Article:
by Gus Iversen
, Editor in Chief | July 22, 2015
New York City enjoys a reputation as one of the greatest metropolitan destinations in the world, but it is not known for being spacious.
Manhattan is cramped, and that may have been one factor preventing a proton therapy facility from being built there — until now.
The New York City Economic Development Corporation (NYCEDC) announced yesterday the sale of a 51,000 square foot parcel at 225 East 126th Street and Third Avenue in Manhattan's East Harlem neighborhood, for the construction of the New York Proton Center (NYPC).
The facility will operate under a consortium led by some of New York's preeminent health care institutions, including Memorial Sloan Kettering Cancer Center, Mount Sinai Health System, Montefiore Health System, and ProHEALTH MedicalManagement, LLC.
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Varian Medical Systems has been contracted to provide its ProBeam system, which features state-of-the-art intensity modulated proton therapy capabilities. The arrangement will also include Varian's ARIA information management system, Eclipse treatment planning software, and ten years of service maintenance, for approximately $115 million.
"The ability to bring this technology and put it in the hands of some of the premier cancer programs in the world is something we’re very excited about," Mitch Latinkic, vice president of Worldwide Business Development at Varian, told HCB News. "These facilities will use the technology to its fullest advantage and we're enthusiastic about that."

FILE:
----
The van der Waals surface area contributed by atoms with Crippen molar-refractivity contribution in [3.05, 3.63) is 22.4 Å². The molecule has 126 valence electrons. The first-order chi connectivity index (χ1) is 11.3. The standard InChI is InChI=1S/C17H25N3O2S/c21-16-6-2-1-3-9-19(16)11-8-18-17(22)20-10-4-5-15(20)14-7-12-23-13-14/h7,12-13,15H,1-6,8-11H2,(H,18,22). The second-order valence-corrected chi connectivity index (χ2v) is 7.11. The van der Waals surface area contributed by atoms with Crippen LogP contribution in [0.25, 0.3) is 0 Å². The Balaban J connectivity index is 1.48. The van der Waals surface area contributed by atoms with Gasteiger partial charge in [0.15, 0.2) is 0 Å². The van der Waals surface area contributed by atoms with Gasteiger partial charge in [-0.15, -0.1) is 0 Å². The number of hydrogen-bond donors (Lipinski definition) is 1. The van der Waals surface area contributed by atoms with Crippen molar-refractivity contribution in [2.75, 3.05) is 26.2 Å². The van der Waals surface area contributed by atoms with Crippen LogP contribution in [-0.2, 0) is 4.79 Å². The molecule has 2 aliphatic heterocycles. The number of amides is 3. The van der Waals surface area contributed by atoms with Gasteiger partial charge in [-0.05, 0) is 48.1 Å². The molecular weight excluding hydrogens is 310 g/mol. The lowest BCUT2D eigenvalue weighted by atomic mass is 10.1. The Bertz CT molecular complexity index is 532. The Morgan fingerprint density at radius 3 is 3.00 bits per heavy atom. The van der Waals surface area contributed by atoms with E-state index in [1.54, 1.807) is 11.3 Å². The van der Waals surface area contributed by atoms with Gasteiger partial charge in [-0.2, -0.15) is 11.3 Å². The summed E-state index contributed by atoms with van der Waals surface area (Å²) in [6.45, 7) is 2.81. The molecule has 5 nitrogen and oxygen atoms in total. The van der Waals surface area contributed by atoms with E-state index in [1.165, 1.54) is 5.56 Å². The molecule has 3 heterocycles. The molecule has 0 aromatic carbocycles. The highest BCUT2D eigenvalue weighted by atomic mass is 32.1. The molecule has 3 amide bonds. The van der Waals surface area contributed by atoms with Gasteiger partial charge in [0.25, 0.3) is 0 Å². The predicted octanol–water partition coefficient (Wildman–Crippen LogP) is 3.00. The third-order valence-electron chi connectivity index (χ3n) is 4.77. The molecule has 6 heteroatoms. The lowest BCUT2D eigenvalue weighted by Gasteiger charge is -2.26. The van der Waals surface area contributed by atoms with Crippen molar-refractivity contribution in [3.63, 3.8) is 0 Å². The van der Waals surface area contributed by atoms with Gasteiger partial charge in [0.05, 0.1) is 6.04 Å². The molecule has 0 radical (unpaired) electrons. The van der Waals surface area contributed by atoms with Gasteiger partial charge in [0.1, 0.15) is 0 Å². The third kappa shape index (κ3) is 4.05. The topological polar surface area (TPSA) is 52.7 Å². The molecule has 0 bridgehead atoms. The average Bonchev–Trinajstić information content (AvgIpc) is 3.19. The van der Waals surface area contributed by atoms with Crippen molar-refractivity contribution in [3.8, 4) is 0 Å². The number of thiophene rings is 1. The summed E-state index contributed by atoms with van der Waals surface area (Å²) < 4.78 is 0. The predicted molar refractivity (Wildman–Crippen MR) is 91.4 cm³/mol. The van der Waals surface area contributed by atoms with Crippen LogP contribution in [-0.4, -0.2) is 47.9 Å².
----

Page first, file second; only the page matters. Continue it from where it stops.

According to Latinkic, lack of space wasn't the only challenge in bringing proton therapy to New York City. He cited the state's Certificate of Need process — which governs establishment, construction, renovation and major medical equipment acquisitions of health care facilities — as a legislative component adding a texture of complexity to an undertaking of this nature.
The facility will have four treatment rooms and a research room, and is being developed by Boston-based real estate group Murphy & McManus.
Varian issued a statement specifying that the equipment portion of the order will probably be booked in the fourth quarter of this fiscal year. The remainder of the order will be booked in accordance with the company's policies over the term of the agreement.
The entire financial arrangement for the NYPC includes $242.7 million in total project loans, including funds from JPMorgan Chase Bank and an affiliate of the Goldman Sachs Group, Inc.
A statement from the NYCEDC described how the facility hopes to revitalize East Harlem by providing jobs in the community through the HireNYC program. "The health care institutions and the developer have put forth a strategy to train and hire locally for a range of positions and we look forward to working with them in the months and years to come to realize their commitment to local hiring," said Melissa Mark-Viverito, New York City Council Speaker.
The health care sector is the leading employer in New York City, providing roughly 515,500 jobs. Last year alone, approximately 18,500 new health care jobs have been created, according to the NYCEDC.
Varian's ProBeam is currently being used to treat patients at the Scripps Proton Therapy Center in San Diego, the Rinecker Proton Therapy Center in Munich, and at the Paul Scherrer Institute in Switzerland.
The company has an additional nine systems in various stages of development around the world, including facilities being built domestically in partnership with Cincinnati Children's Hospital and the University of Maryland.
For Latinkic, the bringing together of a major financial institution like JPMorgan, NYC's world-leading health care providers, and Varian's proton beam technology represents an exciting opportunity to further define the evidence-based value of proton therapy.
The NYPC hopes to treat its first patients in Spring of 2018.